Are global current account imbalances a problem?

Imbalances, as open and free market phenomena, could reflect the attraction of markets to investors and vice versa. The US deficit could be the result of “the attractiveness of both the US economy overall and the depth, liquidity and safeguards associated with its capital markets” (Bernanke, B.S. 2007). The truth may be that those market attractions do not only motivate private capital inflows but also official foreign inflows.

Secondly, current account imbalances could give nations the flexibility of spending more or less than their current outputs, in satisfaction of economic needs and demands (Bernanke, B.S. 2007). Countries could therefore procure essential capital items for investment in their growth sectors, in excess of their total domestic savings without overheating their economies and generating excessive inflationary pressures. US trade deficits promoted domestic demand without much pressure for inflation and the Asian countries were able to run surpluses which bolstered their aggregate domestic demand and employment even though their domestic investments had collapsed (Bernanke, B. S. 2007)

Thirdly, imbalances create capacity for sovereign nations to maximize their external investments and for that matter earn more income abroad. At the current levels, US deficits may look unsustainable but their liabilities to foreign investors at present are not putting unbearable burden on their economy and their net international investment position (NIIP),and although at a substantial negative of 19 percent to GDP, it is much smaller than that of several other individual economies(Bernanke,B.S. 2005). The US therefore “continues to earn more on its foreign investments than it pays on its foreign liabilities even after years of current account deficits and corresponding increases in net liabilities” (Bernanke,B.S. 2005). Perhaps the proportions of US assets in foreign portfolios are not excessive relative to the countries importance in the global economy.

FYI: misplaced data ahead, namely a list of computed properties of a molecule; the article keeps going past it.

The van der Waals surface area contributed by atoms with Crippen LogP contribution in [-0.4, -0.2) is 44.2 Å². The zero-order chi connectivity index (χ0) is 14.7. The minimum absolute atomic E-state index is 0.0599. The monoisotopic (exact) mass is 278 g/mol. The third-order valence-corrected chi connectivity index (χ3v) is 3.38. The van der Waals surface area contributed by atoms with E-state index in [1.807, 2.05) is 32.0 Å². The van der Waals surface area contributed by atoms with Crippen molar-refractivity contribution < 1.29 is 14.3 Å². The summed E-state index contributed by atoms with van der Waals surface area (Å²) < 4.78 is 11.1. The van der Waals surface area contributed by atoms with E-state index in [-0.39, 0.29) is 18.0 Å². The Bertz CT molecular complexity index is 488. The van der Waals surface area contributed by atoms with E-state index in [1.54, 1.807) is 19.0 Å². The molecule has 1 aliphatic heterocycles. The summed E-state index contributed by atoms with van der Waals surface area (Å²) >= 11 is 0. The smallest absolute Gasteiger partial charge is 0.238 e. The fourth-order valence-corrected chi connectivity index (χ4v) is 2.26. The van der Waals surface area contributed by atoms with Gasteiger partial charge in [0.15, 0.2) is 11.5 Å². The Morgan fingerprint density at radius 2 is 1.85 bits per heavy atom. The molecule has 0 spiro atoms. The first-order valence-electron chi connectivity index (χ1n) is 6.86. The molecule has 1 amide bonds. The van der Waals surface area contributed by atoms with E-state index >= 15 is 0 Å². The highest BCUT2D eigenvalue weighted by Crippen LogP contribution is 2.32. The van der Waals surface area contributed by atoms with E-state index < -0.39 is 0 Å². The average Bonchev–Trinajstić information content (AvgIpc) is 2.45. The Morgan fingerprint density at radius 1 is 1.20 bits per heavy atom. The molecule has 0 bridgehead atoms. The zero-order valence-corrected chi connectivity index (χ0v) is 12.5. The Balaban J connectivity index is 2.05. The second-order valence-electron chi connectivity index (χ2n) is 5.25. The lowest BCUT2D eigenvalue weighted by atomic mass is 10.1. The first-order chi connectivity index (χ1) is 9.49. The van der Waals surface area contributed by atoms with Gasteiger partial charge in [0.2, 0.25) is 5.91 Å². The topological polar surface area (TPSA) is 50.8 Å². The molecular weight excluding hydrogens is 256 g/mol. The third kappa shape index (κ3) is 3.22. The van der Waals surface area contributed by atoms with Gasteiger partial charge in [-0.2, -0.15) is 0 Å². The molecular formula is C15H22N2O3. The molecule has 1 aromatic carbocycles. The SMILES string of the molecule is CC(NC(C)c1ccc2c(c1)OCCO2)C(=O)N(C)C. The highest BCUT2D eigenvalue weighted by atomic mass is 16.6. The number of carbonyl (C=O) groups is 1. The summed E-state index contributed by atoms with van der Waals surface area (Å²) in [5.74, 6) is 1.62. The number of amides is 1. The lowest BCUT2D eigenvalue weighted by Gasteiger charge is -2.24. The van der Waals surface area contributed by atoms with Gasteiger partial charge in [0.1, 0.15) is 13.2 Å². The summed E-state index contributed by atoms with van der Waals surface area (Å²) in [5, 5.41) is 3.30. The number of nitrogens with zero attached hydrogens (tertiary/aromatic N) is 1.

However same cannot be said for all other countries. The effect of the Greece debt crisis and the likelihood of default by other weak economy European countries such as Spain and Italy on the stability of the global economy cannot be overemphasized. Since Greece joined and adopted the Euro the country’s debts have escalated out of control. Between 1999-2007 Greece public spending rose dramatically, public sector wages went up 50%, far above any other country in the euro zone and their debts became unsustainable (Nelson, R.M. 2011). The heavy loans they received from the IMF and other European donors, partners and countries such as Germany, France and England rather aggravated matters as the burden of debt service spiraled out of control (Meghir, C. et al. 2010). ” In May, 2010 Greece received a bail- out of 10billion Euros ($140.0bn) from the European Union and early 2012 another 130billion Euros was doled out to them……. Their total debts as at Aprail, 2012 stood at $447bn” (P, Acquah. 2012). This level is clearly not sustainable. Investors are uneasy about a possible Greece default though the IMF and the EU have imposed austerity measures (P, Acquah.2012). Greece could set a dangerous precedent if they default. Other weak European economies such as Spain and Italy are also wavering. Investors may buy bonds at extremely high rates or stop buying sovereign bonds. Debtor countries may not be able to pay their creditors and the vicious circle would escalate. The banks may not be spared as they would have to make more provisions and/or write-offs beyond projections thereby weakening them further and jeopardizing confidence in the entire banking system.